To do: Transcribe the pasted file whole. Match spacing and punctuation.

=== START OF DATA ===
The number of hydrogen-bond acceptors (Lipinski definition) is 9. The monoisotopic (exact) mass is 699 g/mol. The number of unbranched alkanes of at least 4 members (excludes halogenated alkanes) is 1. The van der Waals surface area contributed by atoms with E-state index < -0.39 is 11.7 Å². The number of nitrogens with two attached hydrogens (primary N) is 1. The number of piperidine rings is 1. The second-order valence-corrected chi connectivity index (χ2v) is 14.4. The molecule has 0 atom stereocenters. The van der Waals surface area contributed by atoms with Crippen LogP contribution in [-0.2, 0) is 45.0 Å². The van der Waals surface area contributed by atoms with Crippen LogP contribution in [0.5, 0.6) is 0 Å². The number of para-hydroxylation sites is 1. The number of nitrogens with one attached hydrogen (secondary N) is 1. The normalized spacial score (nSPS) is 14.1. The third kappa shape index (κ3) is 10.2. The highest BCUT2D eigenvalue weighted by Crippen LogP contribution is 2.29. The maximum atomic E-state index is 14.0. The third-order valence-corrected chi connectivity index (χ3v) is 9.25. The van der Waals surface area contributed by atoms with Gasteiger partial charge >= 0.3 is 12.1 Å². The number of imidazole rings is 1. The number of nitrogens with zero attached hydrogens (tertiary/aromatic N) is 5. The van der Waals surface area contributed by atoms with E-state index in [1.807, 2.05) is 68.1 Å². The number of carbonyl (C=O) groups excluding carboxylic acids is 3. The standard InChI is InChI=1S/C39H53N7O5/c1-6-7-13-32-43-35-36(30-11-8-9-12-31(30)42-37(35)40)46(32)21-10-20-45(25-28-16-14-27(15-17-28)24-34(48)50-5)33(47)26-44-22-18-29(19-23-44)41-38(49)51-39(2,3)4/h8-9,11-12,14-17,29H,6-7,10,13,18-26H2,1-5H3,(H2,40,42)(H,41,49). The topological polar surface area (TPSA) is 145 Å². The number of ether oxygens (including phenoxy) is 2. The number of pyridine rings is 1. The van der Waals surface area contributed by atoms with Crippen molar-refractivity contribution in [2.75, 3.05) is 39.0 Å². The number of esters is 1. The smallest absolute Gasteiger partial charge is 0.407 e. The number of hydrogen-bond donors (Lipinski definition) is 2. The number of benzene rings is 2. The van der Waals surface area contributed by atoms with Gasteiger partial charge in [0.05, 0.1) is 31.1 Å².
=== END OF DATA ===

The number of hydrogen-bond acceptors (Lipinski definition) is 9. The monoisotopic (exact) mass is 699 g/mol. The number of unbranched alkanes of at least 4 members (excludes halogenated alkanes) is 1. The van der Waals surface area contributed by atoms with E-state index < -0.39 is 11.7 Å². The number of nitrogens with two attached hydrogens (primary N) is 1. The number of piperidine rings is 1. The second-order valence-corrected chi connectivity index (χ2v) is 14.4. The molecule has 0 atom stereocenters. The van der Waals surface area contributed by atoms with Crippen LogP contribution in [-0.2, 0) is 45.0 Å². The van der Waals surface area contributed by atoms with Crippen LogP contribution in [0.5, 0.6) is 0 Å². The number of para-hydroxylation sites is 1. The number of nitrogens with one attached hydrogen (secondary N) is 1. The normalized spacial score (nSPS) is 14.1. The third kappa shape index (κ3) is 10.2. The highest BCUT2D eigenvalue weighted by Crippen LogP contribution is 2.29. The maximum atomic E-state index is 14.0. The third-order valence-corrected chi connectivity index (χ3v) is 9.25. The van der Waals surface area contributed by atoms with Gasteiger partial charge >= 0.3 is 12.1 Å². The number of imidazole rings is 1. The number of nitrogens with zero attached hydrogens (tertiary/aromatic N) is 5. The van der Waals surface area contributed by atoms with E-state index in [1.807, 2.05) is 68.1 Å². The number of carbonyl (C=O) groups excluding carboxylic acids is 3. The standard InChI is InChI=1S/C39H53N7O5/c1-6-7-13-32-43-35-36(30-11-8-9-12-31(30)42-37(35)40)46(32)21-10-20-45(25-28-16-14-27(15-17-28)24-34(48)50-5)33(47)26-44-22-18-29(19-23-44)41-38(49)51-39(2,3)4/h8-9,11-12,14-17,29H,6-7,10,13,18-26H2,1-5H3,(H2,40,42)(H,41,49). The topological polar surface area (TPSA) is 145 Å². The number of ether oxygens (including phenoxy) is 2. The number of pyridine rings is 1. The van der Waals surface area contributed by atoms with Crippen molar-refractivity contribution in [2.75, 3.05) is 39.0 Å². The number of esters is 1. The smallest absolute Gasteiger partial charge is 0.407 e. The number of hydrogen-bond donors (Lipinski definition) is 2. The number of benzene rings is 2. The van der Waals surface area contributed by atoms with Gasteiger partial charge in [0.05, 0.1) is 31.1 Å².